Subject: Re: 64-bit paddr_t (again, arrgh....)
To: Simon Burge <firstname.lastname@example.org>
From: Garrett D'Amore <email@example.com>
Date: 01/30/2006 14:59:28
Simon Burge wrote:
> On Mon, Jan 30, 2006 at 02:09:16PM -0800, Garrett D'Amore wrote:
>> Matt Thomas wrote:
>>> Garrett D'Amore wrote:
>>>> On Monday 30 January 2006 1:04 pm, Matt Thomas wrote:
>>>>> Garrett D'Amore wrote:
>>>>>> As Izumi-san recently pointed out, there is a problem with my current
>>>>>> approach of conditionalizing the size of paddr_t on 64-bit
>>>>>> platforms. The problem is that LKMs are likely to be impacted.
>>>>>> (Most of the
>>>>>> userland tools work fine, which was my original concern.)
>>>>>> I would like to reach a decision on this as soon as possible. My
>>>>>> preference is to just change the paddr_t size across the entire
>>>>> does evbmips encompass any non-R4k processors?
>>>> In theory, it does becuase the R5k is also supported on Malta boards
>>>> (it uses a 64-bit ISA). However, it is only supported while in
>>>> 32-bit mode, or effectively emulating an R4k (at least that is my
>>> I was thinking more of the R2000/R3000 (MIPS1).
>> I figured as much. :-) I don't know that there is any plan to
>> incorporate those into evbmips. I would certainly hope that no new
>> designs are being created based on those!
> I don't know what effect speed-wise using a 64-bit paddr_t on a R2k or
> R3k based machine would have, but hopefully not much. Didn't some of
> these cheap wifi APs have some SoC based on an r3k core?
>>>> Right now the only two platforms that are supported by evbmips are
>>>> the MIPS malta evaluation boards and the Alchemy boards.
>>>> I know that at one point Simon was talking about merging in one or
>>>> more of the MIPS ports (sbmips?) into the main evbmips port.
> The sbmips and algor ports should both probably me moved in to
> evbmips. The algor port pre-dates evbmips, and the sbmips port already
> shares some infrastructure with the evbmips port (mainly stuff under
> evbmips/conf from memory).
This sounds like a good idea. Some changes would have to be made wrt
boot loader interface, etc. though.
>>>> Frankly, it does strike me as a little odd that we have *so* many
>>>> different mips based ports. It seems like there should probably have
>>>> only been one master MIPS port covering all MIPS32 systems (or at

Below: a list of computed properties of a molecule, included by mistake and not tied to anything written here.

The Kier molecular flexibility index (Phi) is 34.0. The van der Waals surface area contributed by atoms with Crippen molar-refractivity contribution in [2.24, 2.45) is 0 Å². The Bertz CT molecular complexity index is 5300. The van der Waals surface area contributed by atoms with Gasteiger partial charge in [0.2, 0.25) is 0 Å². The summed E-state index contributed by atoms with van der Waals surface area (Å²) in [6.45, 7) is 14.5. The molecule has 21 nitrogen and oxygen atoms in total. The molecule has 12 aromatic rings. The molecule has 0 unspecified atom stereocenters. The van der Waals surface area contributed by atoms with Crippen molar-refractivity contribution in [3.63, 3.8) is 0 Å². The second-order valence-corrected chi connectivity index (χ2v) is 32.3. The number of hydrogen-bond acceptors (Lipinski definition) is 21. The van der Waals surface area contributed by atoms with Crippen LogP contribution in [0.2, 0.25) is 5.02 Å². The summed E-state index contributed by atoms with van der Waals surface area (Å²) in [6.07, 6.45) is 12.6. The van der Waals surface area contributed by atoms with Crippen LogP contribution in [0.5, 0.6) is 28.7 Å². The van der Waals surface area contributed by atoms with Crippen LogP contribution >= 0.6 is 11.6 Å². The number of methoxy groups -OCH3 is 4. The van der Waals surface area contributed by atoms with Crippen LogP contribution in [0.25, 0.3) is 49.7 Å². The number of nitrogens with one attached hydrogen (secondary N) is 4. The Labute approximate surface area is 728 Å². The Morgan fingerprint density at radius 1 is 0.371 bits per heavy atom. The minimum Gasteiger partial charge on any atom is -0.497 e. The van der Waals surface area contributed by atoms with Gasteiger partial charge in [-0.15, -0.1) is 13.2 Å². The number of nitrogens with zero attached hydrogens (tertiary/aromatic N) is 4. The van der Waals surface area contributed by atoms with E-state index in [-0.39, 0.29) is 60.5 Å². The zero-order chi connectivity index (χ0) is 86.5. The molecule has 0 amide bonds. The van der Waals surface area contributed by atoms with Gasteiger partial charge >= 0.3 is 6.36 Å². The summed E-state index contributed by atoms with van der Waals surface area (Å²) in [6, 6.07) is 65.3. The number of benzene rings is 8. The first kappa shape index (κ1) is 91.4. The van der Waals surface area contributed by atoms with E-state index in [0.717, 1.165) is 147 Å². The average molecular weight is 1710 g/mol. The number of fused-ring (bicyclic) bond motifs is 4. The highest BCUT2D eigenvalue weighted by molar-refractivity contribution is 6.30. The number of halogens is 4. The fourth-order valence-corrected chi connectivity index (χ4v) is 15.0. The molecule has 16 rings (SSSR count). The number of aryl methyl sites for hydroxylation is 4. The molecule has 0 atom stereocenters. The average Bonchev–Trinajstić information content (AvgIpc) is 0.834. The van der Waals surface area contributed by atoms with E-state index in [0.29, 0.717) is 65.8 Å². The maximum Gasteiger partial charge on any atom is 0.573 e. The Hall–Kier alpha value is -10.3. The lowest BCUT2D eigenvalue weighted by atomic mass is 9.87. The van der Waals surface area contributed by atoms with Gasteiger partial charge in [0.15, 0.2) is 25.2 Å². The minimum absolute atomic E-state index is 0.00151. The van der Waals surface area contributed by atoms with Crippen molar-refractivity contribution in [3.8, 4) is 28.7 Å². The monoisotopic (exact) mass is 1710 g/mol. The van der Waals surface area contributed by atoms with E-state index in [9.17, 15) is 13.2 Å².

>>>> least those with an R4K mmu, which I believe is required to be MIPS32
>>>> compliant) and perhaps another port covering all MIPS64 systems. The
>>>> rest of the details about different boards, etc. could easily have
>>>> been handled as kernel config files, I think. (The notable challenge
>>>> being some early system initialization and boot loader interfacing.)
>>>> I believe Linux does it this way, FWIW.
> A while ago there was a proposal to split sys/arch into sys/cpu and
> sys/arch, where CPU support would move to sys/cpu, and the ports
> themselves would remain in sys/arch. I can't recall what the end result
> of that discussion was, but it was I guess more of an aesthetic thing
> more than a technical thing.
We sort of already have this with mips/ and evbmips/. Creating a new
directory would be aesthetically more pleasing, but otherwise have
>>> One of the problems is that NetBSD should be switching to a N32/N64 ABI
>>> instead of still using the O32. However, that leaves the RK still
>>> using O32 and presents a packaging nightmare.
>> I guess I am a little ignorant of the ABI differences here. But there
>> shouldn't be any new platforms coming out based on the RK, so I'd
>> assume could just leave those alone.
> Note that N32 and N64 _need_ 64-bit integer regs, and so will not be
> usable on MIPS32. So currently most boards supported by evbmips can't
> use N32 or N64...
Oh... that's bad.
I think this underscores the fact that 64-bit MIPS needs its own port,
completely separate from the 32-bit.
>>> I think that we need four new machine archs, mips32e[lb] and mips64e[lb]
>>> while leaving the existing mipse[bl] machine arches for O32.